By Cecilia Kang
Washington Post Staff Writer
Wednesday, April 21, 2010; A15
Advertisers aren't the only ones hungry for data on online users. So are U.S. and foreign governments, according to Internet giant Google.
The online search provider disclosed how often it receives requests for private information from government authorities around the globe, as well as demands to censor its applications. The company said it hopes to shed light on the practices of governments and on a growing push to block information on the Web.
"We at Google believe that greater transparency will lead to less censorship online," said David Drummond, Google's chief legal officer.
He said more than 40 governments censor information today, up from four in 2002. China has put up firewalls so that domestic users cannot access information, as well as technological barricades that prevent users from communicating with each other.
Google showed that Brazil and the United States made the most requests for private user data from July to December of 2009. Each nation asked more than 3,000 times for such information on users of YouTube and the social networking site Orkut, for example.
Brazil and Germany topped the list for nations demanding the removal of online material. Brazil asked the company more than 150 times to take down pages on Orkut, which is popular there and on which users were impersonating individuals. In Germany, many requests involved removing material that was pro-Nazi or that related to defamation lawsuits, the company said.
Google did not supply information about China. It said that country regards "censorship demands as state secrets, so we cannot disclose that information at this time."
The figures provided by Google are murky and contain variables. A request to take down one Web site can be counted the same as a request to take down hundreds of Web addresses, the company said. Google said it will update its figures every six months and hopes to refine them to provide more detailed information.
Little of the information Google provided related directly to the company's battle against online censorship, which led to a decision to move its search business out of China last month. Google said many of the global requests were legitimate. Law enforcement agencies often ask, for example, for the removal of Web sites dealing with child pornography or that violate standards on violent material and nudity on sites such as YouTube.
The information highlights how some nations handle online content differently than others. Italy, for example, has stronger privacy laws online than the United States. In India, defamation complaints have been taken to local police, who then contact Google to sniff out impostors on Orkut.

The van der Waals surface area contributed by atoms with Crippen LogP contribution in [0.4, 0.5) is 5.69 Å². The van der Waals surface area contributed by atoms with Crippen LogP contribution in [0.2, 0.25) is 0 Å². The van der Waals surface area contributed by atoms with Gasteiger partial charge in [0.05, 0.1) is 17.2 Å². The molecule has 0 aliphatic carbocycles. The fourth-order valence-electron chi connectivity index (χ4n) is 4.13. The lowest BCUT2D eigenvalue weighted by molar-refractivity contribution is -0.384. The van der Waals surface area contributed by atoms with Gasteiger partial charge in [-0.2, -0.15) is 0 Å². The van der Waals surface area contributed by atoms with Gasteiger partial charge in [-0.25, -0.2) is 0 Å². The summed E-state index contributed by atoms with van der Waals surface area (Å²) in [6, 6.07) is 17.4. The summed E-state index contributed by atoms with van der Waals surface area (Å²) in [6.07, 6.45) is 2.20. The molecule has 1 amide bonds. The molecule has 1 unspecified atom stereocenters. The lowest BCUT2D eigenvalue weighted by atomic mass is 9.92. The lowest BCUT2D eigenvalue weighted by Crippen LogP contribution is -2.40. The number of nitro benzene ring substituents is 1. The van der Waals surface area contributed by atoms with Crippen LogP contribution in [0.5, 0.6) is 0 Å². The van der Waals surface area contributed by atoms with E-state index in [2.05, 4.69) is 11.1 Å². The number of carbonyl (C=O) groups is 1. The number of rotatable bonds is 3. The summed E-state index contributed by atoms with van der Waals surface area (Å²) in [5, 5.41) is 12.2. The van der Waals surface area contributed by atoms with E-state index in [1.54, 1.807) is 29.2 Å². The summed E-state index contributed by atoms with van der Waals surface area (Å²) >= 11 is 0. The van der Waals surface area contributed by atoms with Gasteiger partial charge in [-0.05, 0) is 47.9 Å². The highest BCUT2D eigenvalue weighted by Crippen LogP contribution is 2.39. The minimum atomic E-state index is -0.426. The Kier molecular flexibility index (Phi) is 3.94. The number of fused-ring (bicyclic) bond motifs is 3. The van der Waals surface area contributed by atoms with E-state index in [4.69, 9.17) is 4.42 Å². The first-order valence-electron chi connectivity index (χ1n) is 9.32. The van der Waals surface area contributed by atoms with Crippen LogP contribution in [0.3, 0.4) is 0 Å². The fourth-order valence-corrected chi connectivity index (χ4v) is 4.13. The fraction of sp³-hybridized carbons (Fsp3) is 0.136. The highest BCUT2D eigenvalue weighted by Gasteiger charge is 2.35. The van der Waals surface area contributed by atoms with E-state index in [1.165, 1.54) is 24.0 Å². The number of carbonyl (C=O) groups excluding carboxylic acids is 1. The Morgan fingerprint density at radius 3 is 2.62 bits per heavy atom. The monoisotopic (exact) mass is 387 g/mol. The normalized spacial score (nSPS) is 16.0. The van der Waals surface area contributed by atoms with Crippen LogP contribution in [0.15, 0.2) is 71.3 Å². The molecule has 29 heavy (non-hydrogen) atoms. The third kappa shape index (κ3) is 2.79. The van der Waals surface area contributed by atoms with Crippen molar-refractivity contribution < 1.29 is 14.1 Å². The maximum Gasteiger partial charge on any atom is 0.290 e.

High-tech and telecom firms have long complained about the demands placed on them by local and federal law enforcement to hand over information about users' behavior on their Web sites and networks.
On Monday, Amazon sued North Carolina's tax authorities for allegedly demanding names and contact information for customers and details about purchases from the online retailer, including specific book titles. Kenneth R. Lay, secretary of the state's Department of Revenue, disputed Amazon's assertions, saying the agency did not ask for specific book titles but only for general information about what customers bought.
Facebook is regularly asked by state and local law enforcement to hand over information in civil and criminal cases. Microsoft has pushed for reform of the Electronic Communications Privacy Act to include cloud computing applications, so that user data can be protected -- particularly from foreign and local government demands for information.
Some of the biggest Internet firms said they did not immediately plan to follow Google's action. Yahoo said that law enforcement demands affect a tiny fraction of its user base and that it does not generally discuss such information.
Microsoft said it is working toward a framework through a coalition with other companies and public interest groups that would provide more transparency on government demands for customer information.
Facebook said Tuesday evening that it is still examining Google's online tool for government data requests.